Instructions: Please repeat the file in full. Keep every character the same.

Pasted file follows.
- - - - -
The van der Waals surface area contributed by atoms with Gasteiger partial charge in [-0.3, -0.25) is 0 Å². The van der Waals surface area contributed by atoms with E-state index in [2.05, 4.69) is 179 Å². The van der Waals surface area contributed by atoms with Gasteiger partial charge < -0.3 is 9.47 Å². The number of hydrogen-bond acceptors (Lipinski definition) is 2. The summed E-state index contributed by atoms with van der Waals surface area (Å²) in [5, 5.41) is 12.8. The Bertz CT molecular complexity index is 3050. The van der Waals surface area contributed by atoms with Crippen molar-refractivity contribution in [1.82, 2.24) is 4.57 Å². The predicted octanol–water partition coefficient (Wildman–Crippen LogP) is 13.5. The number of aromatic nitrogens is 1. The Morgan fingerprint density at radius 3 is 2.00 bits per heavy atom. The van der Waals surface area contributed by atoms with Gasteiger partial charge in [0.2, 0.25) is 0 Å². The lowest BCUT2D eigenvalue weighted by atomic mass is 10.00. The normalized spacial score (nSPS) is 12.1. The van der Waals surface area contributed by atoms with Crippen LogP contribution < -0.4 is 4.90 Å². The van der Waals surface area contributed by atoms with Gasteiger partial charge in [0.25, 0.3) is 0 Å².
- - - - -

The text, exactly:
The van der Waals surface area contributed by atoms with Gasteiger partial charge in [-0.3, -0.25) is 0 Å². The van der Waals surface area contributed by atoms with E-state index in [2.05, 4.69) is 179 Å². The van der Waals surface area contributed by atoms with Gasteiger partial charge < -0.3 is 9.47 Å². The number of hydrogen-bond acceptors (Lipinski definition) is 2. The summed E-state index contributed by atoms with van der Waals surface area (Å²) in [5, 5.41) is 12.8. The Bertz CT molecular complexity index is 3050. The van der Waals surface area contributed by atoms with Crippen molar-refractivity contribution in [1.82, 2.24) is 4.57 Å². The predicted octanol–water partition coefficient (Wildman–Crippen LogP) is 13.5. The number of aromatic nitrogens is 1. The Morgan fingerprint density at radius 3 is 2.00 bits per heavy atom. The van der Waals surface area contributed by atoms with Gasteiger partial charge in [0.2, 0.25) is 0 Å². The lowest BCUT2D eigenvalue weighted by atomic mass is 10.00. The normalized spacial score (nSPS) is 12.1. The van der Waals surface area contributed by atoms with Crippen LogP contribution < -0.4 is 4.90 Å². The van der Waals surface area contributed by atoms with Gasteiger partial charge in [0.25, 0.3) is 0 Å².